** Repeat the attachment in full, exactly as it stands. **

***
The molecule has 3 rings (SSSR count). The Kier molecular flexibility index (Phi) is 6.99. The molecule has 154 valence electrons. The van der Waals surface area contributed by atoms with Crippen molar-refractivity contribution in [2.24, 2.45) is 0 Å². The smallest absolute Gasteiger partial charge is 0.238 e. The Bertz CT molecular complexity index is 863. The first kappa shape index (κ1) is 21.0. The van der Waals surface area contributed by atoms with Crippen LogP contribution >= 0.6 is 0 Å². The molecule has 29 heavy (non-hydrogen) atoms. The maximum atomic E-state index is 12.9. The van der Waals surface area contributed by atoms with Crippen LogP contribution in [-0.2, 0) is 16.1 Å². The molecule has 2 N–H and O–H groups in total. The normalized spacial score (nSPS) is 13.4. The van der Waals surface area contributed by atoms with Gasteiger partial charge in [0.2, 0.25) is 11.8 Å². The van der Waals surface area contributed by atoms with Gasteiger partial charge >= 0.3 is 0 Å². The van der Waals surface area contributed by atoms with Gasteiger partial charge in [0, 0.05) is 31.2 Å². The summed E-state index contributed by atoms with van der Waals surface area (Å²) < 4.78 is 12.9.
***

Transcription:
The molecule has 3 rings (SSSR count). The Kier molecular flexibility index (Phi) is 6.99. The molecule has 154 valence electrons. The van der Waals surface area contributed by atoms with Crippen molar-refractivity contribution in [2.24, 2.45) is 0 Å². The smallest absolute Gasteiger partial charge is 0.238 e. The Bertz CT molecular complexity index is 863. The first kappa shape index (κ1) is 21.0. The van der Waals surface area contributed by atoms with Crippen LogP contribution >= 0.6 is 0 Å². The molecule has 29 heavy (non-hydrogen) atoms. The maximum atomic E-state index is 12.9. The van der Waals surface area contributed by atoms with Crippen LogP contribution in [-0.2, 0) is 16.1 Å². The molecule has 2 N–H and O–H groups in total. The normalized spacial score (nSPS) is 13.4. The van der Waals surface area contributed by atoms with Gasteiger partial charge in [0.2, 0.25) is 11.8 Å². The van der Waals surface area contributed by atoms with Gasteiger partial charge >= 0.3 is 0 Å². The van der Waals surface area contributed by atoms with Gasteiger partial charge in [0, 0.05) is 31.2 Å². The summed E-state index contributed by atoms with van der Waals surface area (Å²) < 4.78 is 12.9.